Cruising Along the Coast: Driving along the sunny coastline with the top down and your hair blowing in the warm wind is the quintessential Southern California experience -- one that never loses its appeal, even for the locals. Stop and visit whatever interests you: a Malibu cantina, the famous Santa Monica pier, or a South Bay beach -- a casual cruise along the shoreline is good for the soul (B.Y.O. Mustang convertible).
Visiting Venice's Ocean Front Boardwalk: You haven't visited L.A. properly until you've rented some skates in Venice and embarrassed yourself in front of thousands while taking in the human carnival around you. Nosh on a Jody Maroni's "haute dog," buy some knock-off sunglasses, and realize how pathetically out of shape you are compared to all the tan and trim locals -- all while enjoying the wide beach, blue sea, and assorted performers along the boardwalk. Can't skate? Sissies can rent a bicycle and pedal along the bike path.
Basking at the Beach: This is, after all, L.A. -- so get thy buttocks to a beach. Watch a volleyball tournament at Hermosa Beach, take surf lessons at Manhattan Beach, or gawk at the world's vainest weight lifters pumping iron at Venice Beach. Surfers are always spotted at the Malibu beaches, and local families prefer to pitch their umbrellas at Zuma Beach.
Visiting the "Happiest Place on Earth," the Disneyland Resort: The resort's worldwide appeal is evident in the virtual United Nations of revelers traipsing through Adventureland, Fantasyland, Tomorrowland, and the Disney's California Adventure park. And don't forget to constantly hum the "It's a Small World" song that's now stuck in your head.
Dining at Spago (or The Ivy or Koi or Mastro's): Far less expensive than a day at Universal Studios or Disneyland, dining at one of L.A.'s übertrendy A-list celebrity haunts is an experience to be filed under "Only in L.A." Hear dialogue straight out of The Player while eating fine food prepared for the world's pickiest eaters ("I can't eat that! Take it away.").
Cruising Sunset Boulevard: It's a must for first-time visitors because you'll see a cross-section of everything that is L.A.: legendary clubs, studios, hotels, and zip codes that you'll instantly recognize from the silver screen and TV shows. The journey ends with a trip to Malibu's fabled beaches, where those classy Baywatch episodes are filmed (how perfect).
Touring the Getty Center: See the result of unlimited funds and very expensive taste at this multifaceted cultural center looming large over the city. The ultramodern facility, more airy and inviting than it looks from below, features a museum housing the impressive art collection of deep-pocketed industrialist J. Paul Getty, a postmodern garden, and breathtaking views of L.A. A sleekly high-tech funicular whisks you from freeway level to this city in the clouds.
Spending a Day Downtown: If you're looking for a healthy dose of ethnic culture, you'll find it in Downtown L.A. Take a self-guided tour of the mind-blowing Walt Disney Concert Hall or cutting-edge Museum of Contemporary Art, stop in for a snack at the bustling Grand Central Market, pick up some inexpensive Mexican handcrafts along colorful and historic Olvera Street, and have dim sum in Chinatown.
Power Shopping: You'll see "I'd Rather Be Shopping at Nordstrom" license-plate frames on Lexuses all over L.A., evidence that spending money is a major pastime here. Whether it's $5 vintage bowling shirts, $10,000 Beverly Hills baubles, or anything in between, you're sure to find it in L.A.'s cornucopia of consumerism. My favorite shopping zones are the eclectic shops along Abbot Kinney Boulevard, the endless ethnic oddities at the Grand Central Market in Downtown L.A., and the ultratrendy stores such as GR2 and Giant Robot along Sawtelle Boulevard in Japantown.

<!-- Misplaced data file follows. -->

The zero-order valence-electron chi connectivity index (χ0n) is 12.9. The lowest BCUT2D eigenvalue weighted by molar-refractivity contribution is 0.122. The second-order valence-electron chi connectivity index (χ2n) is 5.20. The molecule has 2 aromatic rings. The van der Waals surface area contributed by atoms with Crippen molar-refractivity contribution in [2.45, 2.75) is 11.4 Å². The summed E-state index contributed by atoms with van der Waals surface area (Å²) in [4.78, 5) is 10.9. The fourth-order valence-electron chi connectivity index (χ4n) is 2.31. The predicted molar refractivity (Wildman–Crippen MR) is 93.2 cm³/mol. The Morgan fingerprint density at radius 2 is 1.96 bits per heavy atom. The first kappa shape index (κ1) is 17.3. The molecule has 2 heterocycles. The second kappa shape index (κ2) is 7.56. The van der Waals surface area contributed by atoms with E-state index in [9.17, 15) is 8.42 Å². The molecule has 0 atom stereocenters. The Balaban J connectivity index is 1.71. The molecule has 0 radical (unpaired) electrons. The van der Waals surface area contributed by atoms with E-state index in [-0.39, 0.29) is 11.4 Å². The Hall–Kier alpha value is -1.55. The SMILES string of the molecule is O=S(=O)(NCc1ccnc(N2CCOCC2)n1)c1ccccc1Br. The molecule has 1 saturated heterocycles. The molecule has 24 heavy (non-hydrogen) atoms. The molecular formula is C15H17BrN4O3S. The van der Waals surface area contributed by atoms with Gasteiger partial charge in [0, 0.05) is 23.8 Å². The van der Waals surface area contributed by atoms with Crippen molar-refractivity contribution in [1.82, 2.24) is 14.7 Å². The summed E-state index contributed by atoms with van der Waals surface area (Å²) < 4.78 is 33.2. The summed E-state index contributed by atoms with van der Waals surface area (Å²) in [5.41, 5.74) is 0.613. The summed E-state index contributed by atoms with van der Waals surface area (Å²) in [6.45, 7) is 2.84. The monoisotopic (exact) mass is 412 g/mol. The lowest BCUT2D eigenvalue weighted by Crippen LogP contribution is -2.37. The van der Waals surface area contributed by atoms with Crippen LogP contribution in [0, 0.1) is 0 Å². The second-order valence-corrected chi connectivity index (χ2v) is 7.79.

Strolling Wilshire Boulevard's Museum Row: Natural history meets pop culture meets modern art along Museum Row. The La Brea Tar Pits, Petersen Automotive Museum, Craft & Folk Art Museum, and Los Angeles County Museum of Art are all shoulder-to-shoulder in the heart of L.A. The only problem is that it's too much to see in a day.
Taking a Gourmet Picnic to the Hollywood Bowl: What better way to spend a typically warm L.A. evening than under the stars with a picnic basket, a bottle of wine, and some world-class entertainment? In addition to being the summer home of the Los Angeles Philharmonic, the Bowl hosts visiting performers ranging from chamber music quartets to jazz greats to folk humorists. The imposing white band shell always elicits appreciative gasps from first-time Bowl-goers.
Take a Tour of the Walt Disney Concert Hall: Built with a lot of Disney money but without a trace of goofiness, this stunning accomplishment of art and architecture is the crown jewel of Downtown (you'd have to fly to Spain to see architect Frank Gehry's similar architectural masterpiece, the Guggenheim Museum). The dramatically curvaceous stainless-steel exterior houses one of the most acoustically perfect concert halls in the world. The self-guided audio walking tour narrated by actor John Lithgow is superb.
Taking a Studio Tour: It's why you're vacationing in L.A. -- to see where movie magic is being made. Studio tours are an entertaining opportunity to see the actual stage sets for shows such as ER and Desperate Housewives (sometimes during filming), and you never know who you're going to see emerging from his or her star wagon.
Visiting Santa Catalina Island: Taking a day trip to Catalina makes for a most adventurous day: a scenic boat ride; oodles of shopping, snorkeling, and scuba diving; golf; hiking trails; waffle cones; sunburns; and DUI-free barhopping. Tip: The helicopter taxi is a lot cheaper than you'd expect.
For a complete listing of what to see and do in Los Angeles, visit the at Frommers.com.
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